I’ve been spending some time on site at an engineering customer of ours (in case you were wondering, I work for @IMMIX, http://www.immix.co.za) and at the start of a workshop a gentleman, in his late 50s, joined us and started asking some great questions in and around the knowledge management arena.
The questions were different from the usual content heavy stuff and it got me thinking – “Do I have enough life & business experience to really answer this man properly?” This provoked a second question – “Are SharePoint Consultants too young?“
Why do I ask this question? Well, it’s quite simple; in the South African context, “consultants” very quickly get given or demand this title simply by working on a particular technology for a couple of years. In another scenario companies often bestow this title on the lucky “20 something” simply because their company is too small to have specialised resources. Putting “consultant” into someone’s title also allows said company to pimp this individual out as many things. #FoodForThought.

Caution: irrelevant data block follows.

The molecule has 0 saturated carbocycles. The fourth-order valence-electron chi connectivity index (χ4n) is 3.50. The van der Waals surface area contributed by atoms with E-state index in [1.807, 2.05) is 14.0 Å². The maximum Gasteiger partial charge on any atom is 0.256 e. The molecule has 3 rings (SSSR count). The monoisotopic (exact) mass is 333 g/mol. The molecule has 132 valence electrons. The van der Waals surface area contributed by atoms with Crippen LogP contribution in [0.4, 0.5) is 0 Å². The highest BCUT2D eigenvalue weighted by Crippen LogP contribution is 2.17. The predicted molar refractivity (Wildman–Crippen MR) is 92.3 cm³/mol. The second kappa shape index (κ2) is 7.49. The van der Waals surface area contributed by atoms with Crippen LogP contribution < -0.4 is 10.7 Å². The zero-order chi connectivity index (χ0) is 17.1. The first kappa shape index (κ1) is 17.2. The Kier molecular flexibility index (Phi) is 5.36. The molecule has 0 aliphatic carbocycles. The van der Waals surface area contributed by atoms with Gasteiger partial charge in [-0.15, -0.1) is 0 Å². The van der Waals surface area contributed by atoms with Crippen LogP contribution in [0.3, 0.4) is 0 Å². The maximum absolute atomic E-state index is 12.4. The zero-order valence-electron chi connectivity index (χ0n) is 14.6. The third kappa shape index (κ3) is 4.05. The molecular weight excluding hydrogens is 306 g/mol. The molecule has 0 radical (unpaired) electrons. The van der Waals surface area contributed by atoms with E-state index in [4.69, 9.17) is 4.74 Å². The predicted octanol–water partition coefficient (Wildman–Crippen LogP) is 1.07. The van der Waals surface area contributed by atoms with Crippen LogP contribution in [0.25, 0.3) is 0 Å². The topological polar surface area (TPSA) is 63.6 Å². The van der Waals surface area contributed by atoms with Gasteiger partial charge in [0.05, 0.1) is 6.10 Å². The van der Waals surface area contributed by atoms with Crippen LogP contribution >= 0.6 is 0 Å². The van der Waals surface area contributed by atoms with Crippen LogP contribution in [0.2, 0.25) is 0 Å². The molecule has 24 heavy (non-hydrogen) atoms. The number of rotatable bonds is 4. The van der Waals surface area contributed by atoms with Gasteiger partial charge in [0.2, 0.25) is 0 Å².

In other industries consultants are white bearded men with years and years of experience on their side. Why is that not the case in SharePoint? Firstly, I believe Microsoft have made the technology quite easy to work with, hence technical resources are “skilling” up quicker and quicker. Secondly, companies give away the “consultant” badge way to easily in the Microsoft partner ecosystem.
I wish I could spend another 1000 words on this topic, but I have to run to make it to a presentation at Teched Africa. My key “take away” on this topic is this:
Before adding “consultant” to your title, ask yourself this question – “Am I consulting with the customer or am I simply deploying a technology?” The answer to this question should give you an indication as to where you fit in.